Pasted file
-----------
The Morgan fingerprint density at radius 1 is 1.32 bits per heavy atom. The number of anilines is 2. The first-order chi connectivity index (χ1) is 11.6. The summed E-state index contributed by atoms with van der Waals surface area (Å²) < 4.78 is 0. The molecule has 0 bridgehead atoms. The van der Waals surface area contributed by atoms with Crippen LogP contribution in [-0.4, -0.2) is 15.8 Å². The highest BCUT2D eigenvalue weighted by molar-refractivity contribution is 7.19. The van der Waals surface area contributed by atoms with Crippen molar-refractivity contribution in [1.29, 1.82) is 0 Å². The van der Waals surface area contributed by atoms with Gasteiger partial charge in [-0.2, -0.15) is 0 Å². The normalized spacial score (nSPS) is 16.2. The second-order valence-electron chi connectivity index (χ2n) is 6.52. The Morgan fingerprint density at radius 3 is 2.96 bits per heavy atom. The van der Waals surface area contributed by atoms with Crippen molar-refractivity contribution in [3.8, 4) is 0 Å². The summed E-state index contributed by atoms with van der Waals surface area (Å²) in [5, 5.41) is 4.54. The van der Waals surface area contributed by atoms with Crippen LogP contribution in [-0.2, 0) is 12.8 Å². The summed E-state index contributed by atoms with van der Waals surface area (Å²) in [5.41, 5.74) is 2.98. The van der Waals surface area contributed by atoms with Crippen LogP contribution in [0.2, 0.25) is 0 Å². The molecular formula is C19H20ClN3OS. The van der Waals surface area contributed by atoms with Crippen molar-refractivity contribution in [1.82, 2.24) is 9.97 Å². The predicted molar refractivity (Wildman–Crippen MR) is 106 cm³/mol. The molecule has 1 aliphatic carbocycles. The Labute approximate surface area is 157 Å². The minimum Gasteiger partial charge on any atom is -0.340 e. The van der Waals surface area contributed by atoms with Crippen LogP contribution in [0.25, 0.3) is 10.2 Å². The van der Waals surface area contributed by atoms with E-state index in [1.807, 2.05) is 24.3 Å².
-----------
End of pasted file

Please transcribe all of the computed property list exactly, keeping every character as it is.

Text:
The Morgan fingerprint density at radius 1 is 1.32 bits per heavy atom. The number of anilines is 2. The first-order chi connectivity index (χ1) is 11.6. The summed E-state index contributed by atoms with van der Waals surface area (Å²) < 4.78 is 0. The molecule has 0 bridgehead atoms. The van der Waals surface area contributed by atoms with Crippen LogP contribution in [-0.4, -0.2) is 15.8 Å². The highest BCUT2D eigenvalue weighted by molar-refractivity contribution is 7.19. The van der Waals surface area contributed by atoms with Crippen molar-refractivity contribution in [1.29, 1.82) is 0 Å². The van der Waals surface area contributed by atoms with Gasteiger partial charge in [-0.2, -0.15) is 0 Å². The normalized spacial score (nSPS) is 16.2. The second-order valence-electron chi connectivity index (χ2n) is 6.52. The Morgan fingerprint density at radius 3 is 2.96 bits per heavy atom. The van der Waals surface area contributed by atoms with Crippen molar-refractivity contribution in [3.8, 4) is 0 Å². The summed E-state index contributed by atoms with van der Waals surface area (Å²) in [5, 5.41) is 4.54. The van der Waals surface area contributed by atoms with Crippen LogP contribution in [-0.2, 0) is 12.8 Å². The summed E-state index contributed by atoms with van der Waals surface area (Å²) in [5.41, 5.74) is 2.98. The van der Waals surface area contributed by atoms with Crippen LogP contribution in [0.2, 0.25) is 0 Å². The molecular formula is C19H20ClN3OS. The van der Waals surface area contributed by atoms with Crippen molar-refractivity contribution in [1.82, 2.24) is 9.97 Å². The predicted molar refractivity (Wildman–Crippen MR) is 106 cm³/mol. The molecule has 1 aliphatic carbocycles. The Labute approximate surface area is 157 Å². The minimum Gasteiger partial charge on any atom is -0.340 e. The van der Waals surface area contributed by atoms with Crippen LogP contribution in [0.25, 0.3) is 10.2 Å². The van der Waals surface area contributed by atoms with E-state index in [1.807, 2.05) is 24.3 Å².